#17
chauffeurdevan

Posted 28 April 2013 - 02:55 PM

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Is it possible to get an original clip from that Hyperdeck recorder ? Because from that 4:2:0 mp4 on vimeo, it is IMPOSSIBLE to say if it is 4:2:2.



#18
Germy1979

Posted 28 April 2013 - 03:34 PM

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Not understanding much on the grounds of what would technically allow the ML team to alpha 24p DNG's on the 5D's, hardware wise I'm assuming it's the buffer dumping quick enough. It just sounds like with all the processing involved in compressing the footage in real time, the weak link on these Canons are the buffers. If the 1DC is a 1DX pretty much, it pushes out 4k at ridiculous file sizes at 24p. Granted that's 2 Digic 5's... If it's the same buffer in the Mark 3, (going by Canon's re-use of components..) - maybe there's hope? It sucks Alex is pessimistic right now.

#19
P337

Posted 29 April 2013 - 03:15 AM

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The reason it's hard to see a difference between 422 and 420 is exactly the reason they toss the color information (1/2 the vertical color information to be exact). The only visible difference between 422 100+Mbps Sony MPEG2 (Nanoflash) and 420 24Mbps AVCHD on the FS700 is less compression artifacts and more high-frequency detail (typically noise though). The advantage for the 5D3 would be the same: less compression artifacts (and more noise as the H.264 codec naturally does a good job reducing noise (high-frequency detail)).

 

It's true that the differences between 4:2:2 and 4:2:0 is hard to see in the end result but it helps keep everything together in post.  However you should see more of a difference in an uncompressed signal vs 24-50Mbps AVC (IPB).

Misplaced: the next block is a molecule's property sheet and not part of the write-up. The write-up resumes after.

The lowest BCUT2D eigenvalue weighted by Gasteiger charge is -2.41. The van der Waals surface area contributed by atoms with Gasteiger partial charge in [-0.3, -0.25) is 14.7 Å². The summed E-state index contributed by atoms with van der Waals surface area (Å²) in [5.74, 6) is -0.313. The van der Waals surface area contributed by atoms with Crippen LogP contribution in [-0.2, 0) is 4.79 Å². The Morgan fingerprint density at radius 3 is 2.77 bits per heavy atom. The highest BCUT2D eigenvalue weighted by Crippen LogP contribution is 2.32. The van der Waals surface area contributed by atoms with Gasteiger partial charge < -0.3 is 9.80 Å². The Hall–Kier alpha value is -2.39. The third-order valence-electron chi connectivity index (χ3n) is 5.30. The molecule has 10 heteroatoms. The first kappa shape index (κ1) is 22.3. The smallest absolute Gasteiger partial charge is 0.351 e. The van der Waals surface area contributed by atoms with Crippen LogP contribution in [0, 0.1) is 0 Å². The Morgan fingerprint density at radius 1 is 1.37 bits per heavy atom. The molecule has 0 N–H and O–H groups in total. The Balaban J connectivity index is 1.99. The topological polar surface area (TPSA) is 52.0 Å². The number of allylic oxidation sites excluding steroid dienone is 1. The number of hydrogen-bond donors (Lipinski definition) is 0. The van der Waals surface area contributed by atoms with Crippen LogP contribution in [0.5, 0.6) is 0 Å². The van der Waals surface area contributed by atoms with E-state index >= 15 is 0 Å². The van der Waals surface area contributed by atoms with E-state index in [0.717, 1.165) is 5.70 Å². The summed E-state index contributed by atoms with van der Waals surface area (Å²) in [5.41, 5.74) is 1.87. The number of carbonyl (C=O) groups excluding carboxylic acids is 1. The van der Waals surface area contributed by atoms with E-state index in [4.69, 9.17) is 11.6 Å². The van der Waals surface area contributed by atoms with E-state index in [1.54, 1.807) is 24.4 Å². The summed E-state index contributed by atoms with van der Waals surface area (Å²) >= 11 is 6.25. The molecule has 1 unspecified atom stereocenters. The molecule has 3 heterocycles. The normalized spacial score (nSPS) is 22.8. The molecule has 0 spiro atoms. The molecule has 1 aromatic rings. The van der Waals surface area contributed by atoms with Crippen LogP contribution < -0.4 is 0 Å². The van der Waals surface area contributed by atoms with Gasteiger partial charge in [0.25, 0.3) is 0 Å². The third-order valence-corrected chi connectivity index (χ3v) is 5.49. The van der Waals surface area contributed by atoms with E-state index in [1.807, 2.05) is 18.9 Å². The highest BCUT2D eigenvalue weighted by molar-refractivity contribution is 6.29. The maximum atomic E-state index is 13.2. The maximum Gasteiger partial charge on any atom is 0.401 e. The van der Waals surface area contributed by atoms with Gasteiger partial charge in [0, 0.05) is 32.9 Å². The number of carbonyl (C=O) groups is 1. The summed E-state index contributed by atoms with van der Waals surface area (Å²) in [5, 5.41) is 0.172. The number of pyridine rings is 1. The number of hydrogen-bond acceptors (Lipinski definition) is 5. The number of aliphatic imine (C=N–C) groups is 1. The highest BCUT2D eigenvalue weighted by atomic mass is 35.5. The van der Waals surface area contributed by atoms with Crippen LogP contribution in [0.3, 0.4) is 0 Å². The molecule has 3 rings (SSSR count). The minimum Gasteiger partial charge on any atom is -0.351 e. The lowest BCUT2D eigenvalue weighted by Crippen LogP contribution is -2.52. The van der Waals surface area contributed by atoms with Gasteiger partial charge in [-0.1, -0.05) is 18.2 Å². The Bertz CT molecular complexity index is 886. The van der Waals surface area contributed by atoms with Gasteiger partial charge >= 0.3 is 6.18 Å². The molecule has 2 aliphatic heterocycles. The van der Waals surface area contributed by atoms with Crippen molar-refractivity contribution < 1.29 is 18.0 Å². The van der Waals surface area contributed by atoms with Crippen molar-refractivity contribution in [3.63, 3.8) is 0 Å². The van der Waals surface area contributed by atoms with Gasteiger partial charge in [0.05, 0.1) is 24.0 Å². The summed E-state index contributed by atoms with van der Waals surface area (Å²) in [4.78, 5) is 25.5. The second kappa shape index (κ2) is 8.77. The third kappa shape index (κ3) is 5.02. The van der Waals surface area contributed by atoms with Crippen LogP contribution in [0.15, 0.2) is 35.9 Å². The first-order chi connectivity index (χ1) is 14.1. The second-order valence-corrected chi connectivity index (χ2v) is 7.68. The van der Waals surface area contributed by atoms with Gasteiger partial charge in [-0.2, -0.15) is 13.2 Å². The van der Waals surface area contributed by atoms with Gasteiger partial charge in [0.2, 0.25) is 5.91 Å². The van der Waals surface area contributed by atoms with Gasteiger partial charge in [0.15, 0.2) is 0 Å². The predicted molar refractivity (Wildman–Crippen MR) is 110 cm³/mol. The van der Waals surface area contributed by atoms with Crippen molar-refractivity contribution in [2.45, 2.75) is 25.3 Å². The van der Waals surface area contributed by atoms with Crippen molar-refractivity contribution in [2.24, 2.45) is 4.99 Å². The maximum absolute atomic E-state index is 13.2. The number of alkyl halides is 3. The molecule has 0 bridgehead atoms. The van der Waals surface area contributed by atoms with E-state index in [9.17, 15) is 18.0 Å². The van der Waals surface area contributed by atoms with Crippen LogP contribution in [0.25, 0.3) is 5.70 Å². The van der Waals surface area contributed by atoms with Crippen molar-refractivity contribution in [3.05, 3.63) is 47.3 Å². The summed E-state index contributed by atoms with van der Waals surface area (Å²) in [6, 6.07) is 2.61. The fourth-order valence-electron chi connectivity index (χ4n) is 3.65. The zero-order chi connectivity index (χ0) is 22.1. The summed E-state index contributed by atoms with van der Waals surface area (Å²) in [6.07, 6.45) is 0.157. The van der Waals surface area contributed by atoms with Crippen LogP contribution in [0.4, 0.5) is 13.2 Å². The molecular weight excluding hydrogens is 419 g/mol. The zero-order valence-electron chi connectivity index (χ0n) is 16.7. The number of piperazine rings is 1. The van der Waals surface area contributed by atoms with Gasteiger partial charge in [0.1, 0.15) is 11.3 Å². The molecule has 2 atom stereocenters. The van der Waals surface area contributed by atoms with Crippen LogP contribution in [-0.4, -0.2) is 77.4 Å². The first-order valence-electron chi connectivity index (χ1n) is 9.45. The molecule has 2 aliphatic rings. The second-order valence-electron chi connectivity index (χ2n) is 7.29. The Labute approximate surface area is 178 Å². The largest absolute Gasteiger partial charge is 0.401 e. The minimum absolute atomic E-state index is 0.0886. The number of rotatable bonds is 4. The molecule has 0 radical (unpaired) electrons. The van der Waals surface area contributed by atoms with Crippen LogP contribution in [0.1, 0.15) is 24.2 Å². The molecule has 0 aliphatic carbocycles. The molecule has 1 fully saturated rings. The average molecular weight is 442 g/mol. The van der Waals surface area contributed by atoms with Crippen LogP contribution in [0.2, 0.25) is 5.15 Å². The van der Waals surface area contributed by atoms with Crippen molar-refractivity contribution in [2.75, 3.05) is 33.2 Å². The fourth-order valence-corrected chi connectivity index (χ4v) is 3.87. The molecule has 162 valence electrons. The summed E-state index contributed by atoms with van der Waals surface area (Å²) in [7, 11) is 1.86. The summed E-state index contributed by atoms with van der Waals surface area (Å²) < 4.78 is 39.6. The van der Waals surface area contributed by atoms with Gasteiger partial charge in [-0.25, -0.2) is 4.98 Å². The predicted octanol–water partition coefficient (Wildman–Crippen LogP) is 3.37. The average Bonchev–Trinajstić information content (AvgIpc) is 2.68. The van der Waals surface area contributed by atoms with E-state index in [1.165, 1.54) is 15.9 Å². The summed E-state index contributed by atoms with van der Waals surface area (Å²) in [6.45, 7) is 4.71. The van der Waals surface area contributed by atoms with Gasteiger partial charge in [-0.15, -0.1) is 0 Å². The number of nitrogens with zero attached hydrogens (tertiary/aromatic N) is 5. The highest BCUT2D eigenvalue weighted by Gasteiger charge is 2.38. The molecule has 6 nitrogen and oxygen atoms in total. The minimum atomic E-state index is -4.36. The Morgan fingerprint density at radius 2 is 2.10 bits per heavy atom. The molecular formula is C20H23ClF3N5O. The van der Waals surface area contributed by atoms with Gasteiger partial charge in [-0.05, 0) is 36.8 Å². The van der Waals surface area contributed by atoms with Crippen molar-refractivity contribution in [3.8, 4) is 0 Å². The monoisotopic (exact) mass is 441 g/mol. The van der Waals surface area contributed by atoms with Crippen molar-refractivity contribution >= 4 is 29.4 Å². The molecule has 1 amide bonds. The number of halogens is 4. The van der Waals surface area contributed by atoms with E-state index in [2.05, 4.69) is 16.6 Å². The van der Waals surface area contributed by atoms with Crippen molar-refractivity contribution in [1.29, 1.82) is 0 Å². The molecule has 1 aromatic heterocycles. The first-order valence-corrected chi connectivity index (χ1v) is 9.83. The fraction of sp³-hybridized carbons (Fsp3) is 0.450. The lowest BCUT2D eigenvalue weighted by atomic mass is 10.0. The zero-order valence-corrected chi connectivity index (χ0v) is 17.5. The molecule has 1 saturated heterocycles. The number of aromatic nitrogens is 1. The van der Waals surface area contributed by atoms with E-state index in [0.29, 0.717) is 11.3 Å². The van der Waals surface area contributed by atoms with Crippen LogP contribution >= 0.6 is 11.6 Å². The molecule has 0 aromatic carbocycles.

What was the recording bit-rate for this video?  

 

Though in most situations I would still prefer the smaller AVC file sizes.



#20
Murray

Posted 30 April 2013 - 05:13 AM

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I've done some tests with 1.2.1 firmware and it seems that the HDMI out is in fact 422.

I'm a bit surprised the author of this site seemed to imply canon was publishing untruths in regard to this.

 

I recorded to the Ninja 2 and compared footage with internal footage using scopes (FCPX) and also 300% crop on a red coloured object. With the 420 internally recorded clip, the red edges are jagged and stepped when viewed at 300% crop. The prores image from the Ninja 2 at same crop is smooth. Also when viewed with luma waveform and vector scopes, the internal recording shows cross hatching in some areas where as the Ninja 2 recording does not.

 

Looking at the 422 vs 420 clips side by side at normal resolution does not show a lot of difference.

However one of the main benefits of 422 is more chroma information than 420 - footage won't degrade as easily transcoding between codecs. This is one of the reasons some broadcasters stipulate 422 as a minimum requirement.